Olav Slaymaker, Professor Emeritus of Geography, is an authority on changing landscapes at local, regional and global scales, and a consultant to UNESCO’s World Heritage Site selection criteria. He is a former Governor of the International Development Research Centre (1994–2002), and President of the International Association of Geomorphologists (1997–2001). He co- authored Canada’s Changing Cold Climates (with Hugh French) 2012 and The Cryosphere and Global Environmental Change (with Richard Kelly) 2007, and is currently focused on protected areas in Canada, with recent chapters on protected areas of western (2017) and eastern Canada (2020).
An award-winning international expert in physical geomorphology and the environment of the cryosphere (landscapes of ice and snow). He has authored, co-authored, or edited nearly twenty books, including Mountain Geomorphology (Arnold, 2004), received dozens of international awards and special honours, and served on numerous major international and national professional associations and committees. Dr. Slaymaker came to UBC as an Assistant Professor in 1968.
Dr. Slaymaker has developed a range of interdisciplinary intellectual interests that have taken him from his original area of field measurement and analysis of erosional processes in the mountains of British Columbia to the analysis of lake sediments as proxies for climate and land use changes over the Holocene, and on to his current interest: the human implications of the great future environmental changes. Reflecting this shift in focus was the major Exploratory Workshop he led at the Peter Wall Institute in April 2003, Mutual Vulnerability, Mutual Dependence: The Reflexive Relation Between Human Society and the Environment.
Primary Recipient Awards
The Wall Catalyst Emeriti cohort meets monthly to share research experience and engage with guest lecturers on the topic of the Climate and Nature Emergency. They will generate op-ed pieces and/or manifestos in the public media and, where possible, reinforce local initiatives relevant to ameliorating environmental change impacts.
The cohort also engages with the general membership of the UBC Emeritus College by contributing to the College’s general programming which is also open to the general public.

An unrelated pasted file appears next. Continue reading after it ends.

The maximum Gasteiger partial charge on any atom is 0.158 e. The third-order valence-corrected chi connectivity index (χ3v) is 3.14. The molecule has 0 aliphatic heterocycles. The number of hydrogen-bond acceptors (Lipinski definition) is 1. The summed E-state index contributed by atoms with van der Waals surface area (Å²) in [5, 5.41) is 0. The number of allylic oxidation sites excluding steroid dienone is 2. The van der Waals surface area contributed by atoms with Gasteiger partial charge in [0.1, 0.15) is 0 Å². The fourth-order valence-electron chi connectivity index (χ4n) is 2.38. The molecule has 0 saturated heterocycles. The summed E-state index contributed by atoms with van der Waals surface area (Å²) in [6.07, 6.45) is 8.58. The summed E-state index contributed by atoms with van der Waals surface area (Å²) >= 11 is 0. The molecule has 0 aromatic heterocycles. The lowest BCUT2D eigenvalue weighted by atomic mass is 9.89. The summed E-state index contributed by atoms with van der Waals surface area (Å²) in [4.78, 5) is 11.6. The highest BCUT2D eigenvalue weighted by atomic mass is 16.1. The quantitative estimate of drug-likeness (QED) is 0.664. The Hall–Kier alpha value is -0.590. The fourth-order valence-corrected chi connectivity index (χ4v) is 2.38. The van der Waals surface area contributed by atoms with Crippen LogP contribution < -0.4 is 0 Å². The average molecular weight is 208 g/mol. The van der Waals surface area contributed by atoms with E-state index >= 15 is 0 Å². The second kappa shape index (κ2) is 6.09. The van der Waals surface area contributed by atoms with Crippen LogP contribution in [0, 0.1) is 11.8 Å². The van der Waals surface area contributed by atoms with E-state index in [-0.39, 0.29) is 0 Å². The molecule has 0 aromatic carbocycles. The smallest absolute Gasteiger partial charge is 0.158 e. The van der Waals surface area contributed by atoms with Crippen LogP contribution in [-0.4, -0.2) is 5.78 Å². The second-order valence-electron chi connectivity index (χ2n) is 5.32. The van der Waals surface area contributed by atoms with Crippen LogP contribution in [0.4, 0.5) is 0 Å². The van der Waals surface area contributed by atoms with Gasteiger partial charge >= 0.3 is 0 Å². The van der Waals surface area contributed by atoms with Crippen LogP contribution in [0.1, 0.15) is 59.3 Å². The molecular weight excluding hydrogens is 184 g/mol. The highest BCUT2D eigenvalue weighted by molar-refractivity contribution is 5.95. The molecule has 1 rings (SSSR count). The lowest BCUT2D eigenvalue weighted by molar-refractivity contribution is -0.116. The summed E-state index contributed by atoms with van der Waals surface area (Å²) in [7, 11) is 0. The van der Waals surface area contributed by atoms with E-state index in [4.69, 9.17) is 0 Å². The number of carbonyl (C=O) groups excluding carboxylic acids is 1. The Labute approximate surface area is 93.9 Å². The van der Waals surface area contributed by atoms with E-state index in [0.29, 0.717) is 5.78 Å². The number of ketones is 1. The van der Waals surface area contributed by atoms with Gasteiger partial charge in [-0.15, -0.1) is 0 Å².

The workshop took place February 26 - 28, 2006.
The circumpolar region is subject to two major driving forces: climate change and land cover change. These are polar specific instances of world-wide accelerated environmental change. Climate change has received the most intense investigation over the past decade, including: several EPCC Reports (Watson et al., 1996; 1998; 2001; Houghton et al., 2001; McCarthy et al., 2001) and the Arctic Climate Impact Assessment (ACIA; Hassol, 2004). Land cover change and associated anthropogenic processes have received less attention. This proposed workshop responds to one of the three recommendations contained in the (Hassol, 2004); to assess the vulnerabilities to disturbance of major cryospheric and socio-economic systems in the circumpolar world.
The workshop will emphasize terrestrial processes because (a) these have been neglected compared to coupled atmosphere-ocean processes, which are more readily modelled in GCM's (Hassol, 2004, p. 122); (b) the interaction between people and environment is most evident on land, where the 3.6 million residents of the circumpolar world live; and (c) the system at risk is the integrated 'atmosphere-ocean-land-people system'. This system needs to be assessed in terms of the current and progressive state of degradation, with attention to the possibility, at some point, of ecological collapse. The major cryospheric systems (snow, river and lake ice, glaciers, permafrost, ice sheets and sea ice and socio-economic systems (communities, economies, cultures and political groups) in the circumpolar world will be discussed and debated in relation to their sensitivity to disturbance and their current status in relation to global environmental and atmospheric change.
Human society affects environmental change but is also vulnerable to these changes. This relation has generated a number of theories that either focus on how we affect the environment or how the environment affects us. Few theories explicitly focus on the reflexive nature of this interaction and policy suffers as a result. This workshop will establish the range of data required to give an assessment of how likely an ecosystem is to change (which we label environmental sensitivity) and the ability of communities to adapt (social resilience). Illustrative case studies, drawn from both the industrial and developing world agricultural and forestry sectors, will allow us to develop this approach and help us generate a new method for assessing the reflexive relation between society and the environment.